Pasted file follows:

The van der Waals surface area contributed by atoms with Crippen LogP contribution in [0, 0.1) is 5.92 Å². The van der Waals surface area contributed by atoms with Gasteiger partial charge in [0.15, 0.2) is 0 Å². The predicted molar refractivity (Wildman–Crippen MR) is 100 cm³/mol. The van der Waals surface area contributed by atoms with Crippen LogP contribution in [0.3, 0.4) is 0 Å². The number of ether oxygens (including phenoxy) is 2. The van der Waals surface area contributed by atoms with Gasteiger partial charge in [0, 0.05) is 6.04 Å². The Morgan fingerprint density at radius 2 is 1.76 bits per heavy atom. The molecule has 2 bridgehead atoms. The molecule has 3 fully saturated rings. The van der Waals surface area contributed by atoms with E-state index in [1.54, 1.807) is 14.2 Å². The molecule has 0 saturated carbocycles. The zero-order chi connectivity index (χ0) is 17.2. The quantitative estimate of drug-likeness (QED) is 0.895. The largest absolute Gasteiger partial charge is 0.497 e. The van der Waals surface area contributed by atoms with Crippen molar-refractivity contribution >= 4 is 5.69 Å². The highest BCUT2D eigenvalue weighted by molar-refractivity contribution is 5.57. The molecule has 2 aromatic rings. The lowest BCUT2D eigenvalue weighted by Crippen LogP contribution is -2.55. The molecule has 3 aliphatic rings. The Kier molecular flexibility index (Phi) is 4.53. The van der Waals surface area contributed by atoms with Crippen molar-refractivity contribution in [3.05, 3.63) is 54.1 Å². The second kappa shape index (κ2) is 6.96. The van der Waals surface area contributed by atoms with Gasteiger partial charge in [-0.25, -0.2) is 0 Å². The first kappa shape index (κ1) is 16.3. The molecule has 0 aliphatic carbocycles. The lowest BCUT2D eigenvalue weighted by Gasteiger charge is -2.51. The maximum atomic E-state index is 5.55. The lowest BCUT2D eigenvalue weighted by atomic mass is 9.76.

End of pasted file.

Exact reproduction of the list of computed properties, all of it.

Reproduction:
The van der Waals surface area contributed by atoms with Crippen LogP contribution in [0, 0.1) is 5.92 Å². The van der Waals surface area contributed by atoms with Gasteiger partial charge in [0.15, 0.2) is 0 Å². The predicted molar refractivity (Wildman–Crippen MR) is 100 cm³/mol. The van der Waals surface area contributed by atoms with Crippen LogP contribution in [0.3, 0.4) is 0 Å². The number of ether oxygens (including phenoxy) is 2. The van der Waals surface area contributed by atoms with Gasteiger partial charge in [0, 0.05) is 6.04 Å². The Morgan fingerprint density at radius 2 is 1.76 bits per heavy atom. The molecule has 2 bridgehead atoms. The molecule has 3 fully saturated rings. The van der Waals surface area contributed by atoms with E-state index in [1.54, 1.807) is 14.2 Å². The molecule has 0 saturated carbocycles. The zero-order chi connectivity index (χ0) is 17.2. The quantitative estimate of drug-likeness (QED) is 0.895. The largest absolute Gasteiger partial charge is 0.497 e. The van der Waals surface area contributed by atoms with Crippen molar-refractivity contribution >= 4 is 5.69 Å². The highest BCUT2D eigenvalue weighted by molar-refractivity contribution is 5.57. The molecule has 2 aromatic rings. The lowest BCUT2D eigenvalue weighted by Crippen LogP contribution is -2.55. The molecule has 3 aliphatic rings. The Kier molecular flexibility index (Phi) is 4.53. The van der Waals surface area contributed by atoms with Crippen molar-refractivity contribution in [3.05, 3.63) is 54.1 Å². The second kappa shape index (κ2) is 6.96. The van der Waals surface area contributed by atoms with Gasteiger partial charge in [-0.25, -0.2) is 0 Å². The first kappa shape index (κ1) is 16.3. The molecule has 0 aliphatic carbocycles. The lowest BCUT2D eigenvalue weighted by Gasteiger charge is -2.51. The maximum atomic E-state index is 5.55. The lowest BCUT2D eigenvalue weighted by atomic mass is 9.76.